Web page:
Between age 65 and 74, the LFP rate is still around 30%. But at age 75+, it drops to 10%. This year, in 2021, the first large 1946-born cohort is hitting age 75. And from now on, every year will bring this large horde ever further from their time clocks and keyboards and ever closer to their lakeside cottages.
In the current BLS projection of future LFP rates, which also points to an ongoing decline, BLS analysts make precisely this point--that aging itself will become a new driver pushing LFP lower.
In 2030, the BLS projects the LFP rate at 60.4--down roughly 0.2 pp per year from its annual 2019 value (63.1). Measured in millions, the BLS projects the labor force at 169.6M in 2030. That's a CAGR from 2019 of only +0.33%.
Which is half the historical growth rate from 2010 to 2019 (+0.67%). Which is itself half the historical growth rate from 1990 to 2000 (+1.25%). And yes--I just can't stop--even this is half of what it was from 1970 to 1980 (+2.60%).
You just can't miss the second derivative here. It's negative, not positive. We're an aging society.
And when you juxtapose today's immediate pandemic drivers with America's long-term demographic drivers, any window of full LFP recovery is likely to be very brief if it happens at all.
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ABOUT NEIL HOWE
Neil Howe is a renowned authority on generations and social change in America. An acclaimed bestselling author and speaker, he is the nation's leading thinker on today's generations—who they are, what motivates them, and how they will shape America's future.
A historian, economist, and demographer, Howe is also a recognized authority on global aging, long-term fiscal policy, and migration. He is a senior associate to the Center for Strategic and International Studies (CSIS) in Washington, D.C., where he helps direct the CSIS Global Aging Initiative.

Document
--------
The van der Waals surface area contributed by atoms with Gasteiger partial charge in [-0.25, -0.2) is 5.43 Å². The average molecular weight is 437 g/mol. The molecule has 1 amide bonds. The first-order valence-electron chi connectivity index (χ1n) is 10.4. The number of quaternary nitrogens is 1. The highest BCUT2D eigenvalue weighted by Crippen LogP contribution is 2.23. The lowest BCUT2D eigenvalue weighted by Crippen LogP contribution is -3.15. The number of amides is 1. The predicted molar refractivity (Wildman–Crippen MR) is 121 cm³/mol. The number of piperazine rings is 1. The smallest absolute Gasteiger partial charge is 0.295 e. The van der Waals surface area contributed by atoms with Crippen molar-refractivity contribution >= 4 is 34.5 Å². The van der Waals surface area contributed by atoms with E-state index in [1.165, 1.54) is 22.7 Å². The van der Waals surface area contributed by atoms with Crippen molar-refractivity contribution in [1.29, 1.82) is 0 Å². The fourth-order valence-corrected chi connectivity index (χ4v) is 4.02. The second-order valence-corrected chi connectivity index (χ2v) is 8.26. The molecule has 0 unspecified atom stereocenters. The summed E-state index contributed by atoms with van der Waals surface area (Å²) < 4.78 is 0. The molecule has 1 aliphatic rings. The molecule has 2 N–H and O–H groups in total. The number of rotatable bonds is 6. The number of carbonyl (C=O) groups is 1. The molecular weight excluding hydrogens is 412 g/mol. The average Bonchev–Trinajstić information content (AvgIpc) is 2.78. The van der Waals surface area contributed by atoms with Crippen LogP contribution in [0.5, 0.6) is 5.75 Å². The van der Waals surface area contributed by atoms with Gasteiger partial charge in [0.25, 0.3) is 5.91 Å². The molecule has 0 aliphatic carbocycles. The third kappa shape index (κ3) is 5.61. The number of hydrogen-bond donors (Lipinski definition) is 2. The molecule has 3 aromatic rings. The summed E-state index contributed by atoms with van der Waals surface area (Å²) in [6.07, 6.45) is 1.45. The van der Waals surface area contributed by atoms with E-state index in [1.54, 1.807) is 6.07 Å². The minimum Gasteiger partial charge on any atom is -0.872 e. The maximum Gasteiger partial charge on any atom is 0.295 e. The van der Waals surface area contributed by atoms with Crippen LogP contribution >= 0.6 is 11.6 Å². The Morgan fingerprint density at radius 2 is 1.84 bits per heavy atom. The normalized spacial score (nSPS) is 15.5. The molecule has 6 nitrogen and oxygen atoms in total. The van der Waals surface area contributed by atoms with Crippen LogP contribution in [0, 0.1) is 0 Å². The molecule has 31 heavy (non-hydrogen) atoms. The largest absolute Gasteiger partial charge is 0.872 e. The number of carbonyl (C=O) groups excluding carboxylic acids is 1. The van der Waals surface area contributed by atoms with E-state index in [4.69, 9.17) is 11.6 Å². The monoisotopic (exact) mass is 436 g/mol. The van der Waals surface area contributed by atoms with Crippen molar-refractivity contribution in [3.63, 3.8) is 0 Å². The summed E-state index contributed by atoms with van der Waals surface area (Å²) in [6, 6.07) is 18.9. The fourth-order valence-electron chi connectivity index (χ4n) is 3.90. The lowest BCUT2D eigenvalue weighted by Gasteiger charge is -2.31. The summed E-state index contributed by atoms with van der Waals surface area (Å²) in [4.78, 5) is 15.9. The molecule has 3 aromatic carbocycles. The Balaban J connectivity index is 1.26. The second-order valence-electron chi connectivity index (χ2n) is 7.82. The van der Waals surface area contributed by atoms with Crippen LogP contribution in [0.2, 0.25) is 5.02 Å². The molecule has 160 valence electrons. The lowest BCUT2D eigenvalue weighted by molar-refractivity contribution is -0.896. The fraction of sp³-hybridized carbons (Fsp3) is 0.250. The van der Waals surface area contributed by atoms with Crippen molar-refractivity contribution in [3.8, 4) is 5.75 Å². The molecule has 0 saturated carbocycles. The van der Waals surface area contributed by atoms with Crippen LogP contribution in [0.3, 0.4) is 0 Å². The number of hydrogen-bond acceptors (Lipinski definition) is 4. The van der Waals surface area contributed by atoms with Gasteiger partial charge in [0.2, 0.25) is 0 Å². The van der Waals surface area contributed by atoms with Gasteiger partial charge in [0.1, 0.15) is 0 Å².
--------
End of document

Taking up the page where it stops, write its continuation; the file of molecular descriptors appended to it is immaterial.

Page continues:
Howe has written over a dozen books on generations, demographic change, and fiscal policy, many of them with William Strauss. Howe and Strauss' first book, Generations is a history of America told as a sequence of generational biographies. Vice President Al Gore called it "the most stimulating book on American history that I have ever read" and sent a copy to every member of Congress. Newt Gingrich called it "an intellectual tour de force." Of their book, The Fourth Turning, The Boston Globe wrote, "If Howe and Strauss are right, they will take their place among the great American prophets."
Howe and Strauss originally coined the term "Millennial Generation" in 1991, and wrote the pioneering book on this generation, Millennials Rising. His work has been featured frequently in the media, including USA Today, CNN, the New York Times, and CBS' 60 Minutes.
Previously, with Peter G. Peterson, Howe co-authored On Borrowed Time, a pioneering call for budgetary reform and The Graying of the Great Powers with Richard Jackson.
Howe received his B.A. at U.C. Berkeley and later earned graduate degrees in economics and history from Yale University.